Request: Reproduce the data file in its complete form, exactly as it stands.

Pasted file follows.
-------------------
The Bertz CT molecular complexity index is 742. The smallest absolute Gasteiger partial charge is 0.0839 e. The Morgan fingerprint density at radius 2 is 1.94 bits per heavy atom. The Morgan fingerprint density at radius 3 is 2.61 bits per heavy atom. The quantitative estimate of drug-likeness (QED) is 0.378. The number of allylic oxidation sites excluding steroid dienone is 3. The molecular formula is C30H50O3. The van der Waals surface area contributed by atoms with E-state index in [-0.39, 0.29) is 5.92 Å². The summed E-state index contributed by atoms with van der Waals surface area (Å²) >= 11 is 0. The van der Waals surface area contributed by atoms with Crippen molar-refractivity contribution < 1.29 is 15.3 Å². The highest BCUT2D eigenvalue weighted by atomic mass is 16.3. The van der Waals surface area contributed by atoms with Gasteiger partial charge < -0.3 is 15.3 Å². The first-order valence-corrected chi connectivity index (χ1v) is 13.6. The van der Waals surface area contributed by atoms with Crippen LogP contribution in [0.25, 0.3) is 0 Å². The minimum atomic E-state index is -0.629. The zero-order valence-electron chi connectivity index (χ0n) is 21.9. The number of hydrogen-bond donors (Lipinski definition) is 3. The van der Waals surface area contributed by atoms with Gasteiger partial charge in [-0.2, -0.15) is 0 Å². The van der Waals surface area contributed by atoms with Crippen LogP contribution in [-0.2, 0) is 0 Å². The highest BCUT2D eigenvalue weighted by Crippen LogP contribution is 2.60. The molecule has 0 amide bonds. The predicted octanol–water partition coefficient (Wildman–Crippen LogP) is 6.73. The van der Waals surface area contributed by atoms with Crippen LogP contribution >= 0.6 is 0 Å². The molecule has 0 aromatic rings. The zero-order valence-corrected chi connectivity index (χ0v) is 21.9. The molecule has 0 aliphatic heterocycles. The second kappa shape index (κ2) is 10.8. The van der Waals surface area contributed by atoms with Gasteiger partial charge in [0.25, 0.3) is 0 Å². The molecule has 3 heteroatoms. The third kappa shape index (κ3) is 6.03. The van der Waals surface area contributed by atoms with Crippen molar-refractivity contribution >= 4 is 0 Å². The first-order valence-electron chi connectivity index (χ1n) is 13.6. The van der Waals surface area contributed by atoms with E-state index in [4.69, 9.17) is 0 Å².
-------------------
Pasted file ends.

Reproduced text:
The Bertz CT molecular complexity index is 742. The smallest absolute Gasteiger partial charge is 0.0839 e. The Morgan fingerprint density at radius 2 is 1.94 bits per heavy atom. The Morgan fingerprint density at radius 3 is 2.61 bits per heavy atom. The quantitative estimate of drug-likeness (QED) is 0.378. The number of allylic oxidation sites excluding steroid dienone is 3. The molecular formula is C30H50O3. The van der Waals surface area contributed by atoms with E-state index in [-0.39, 0.29) is 5.92 Å². The summed E-state index contributed by atoms with van der Waals surface area (Å²) >= 11 is 0. The van der Waals surface area contributed by atoms with Crippen molar-refractivity contribution < 1.29 is 15.3 Å². The highest BCUT2D eigenvalue weighted by atomic mass is 16.3. The van der Waals surface area contributed by atoms with Gasteiger partial charge < -0.3 is 15.3 Å². The first-order valence-corrected chi connectivity index (χ1v) is 13.6. The van der Waals surface area contributed by atoms with Crippen LogP contribution in [0.25, 0.3) is 0 Å². The minimum atomic E-state index is -0.629. The zero-order valence-electron chi connectivity index (χ0n) is 21.9. The number of hydrogen-bond donors (Lipinski definition) is 3. The van der Waals surface area contributed by atoms with Gasteiger partial charge in [-0.2, -0.15) is 0 Å². The van der Waals surface area contributed by atoms with Crippen LogP contribution in [-0.2, 0) is 0 Å². The highest BCUT2D eigenvalue weighted by Crippen LogP contribution is 2.60. The molecule has 0 amide bonds. The predicted octanol–water partition coefficient (Wildman–Crippen LogP) is 6.73. The van der Waals surface area contributed by atoms with Crippen LogP contribution >= 0.6 is 0 Å². The molecule has 0 aromatic rings. The zero-order valence-corrected chi connectivity index (χ0v) is 21.9. The molecule has 0 aliphatic heterocycles. The second kappa shape index (κ2) is 10.8. The van der Waals surface area contributed by atoms with Gasteiger partial charge in [0.25, 0.3) is 0 Å². The molecule has 3 heteroatoms. The third kappa shape index (κ3) is 6.03. The van der Waals surface area contributed by atoms with Crippen molar-refractivity contribution >= 4 is 0 Å². The first-order valence-electron chi connectivity index (χ1n) is 13.6. The van der Waals surface area contributed by atoms with E-state index in [4.69, 9.17) is 0 Å².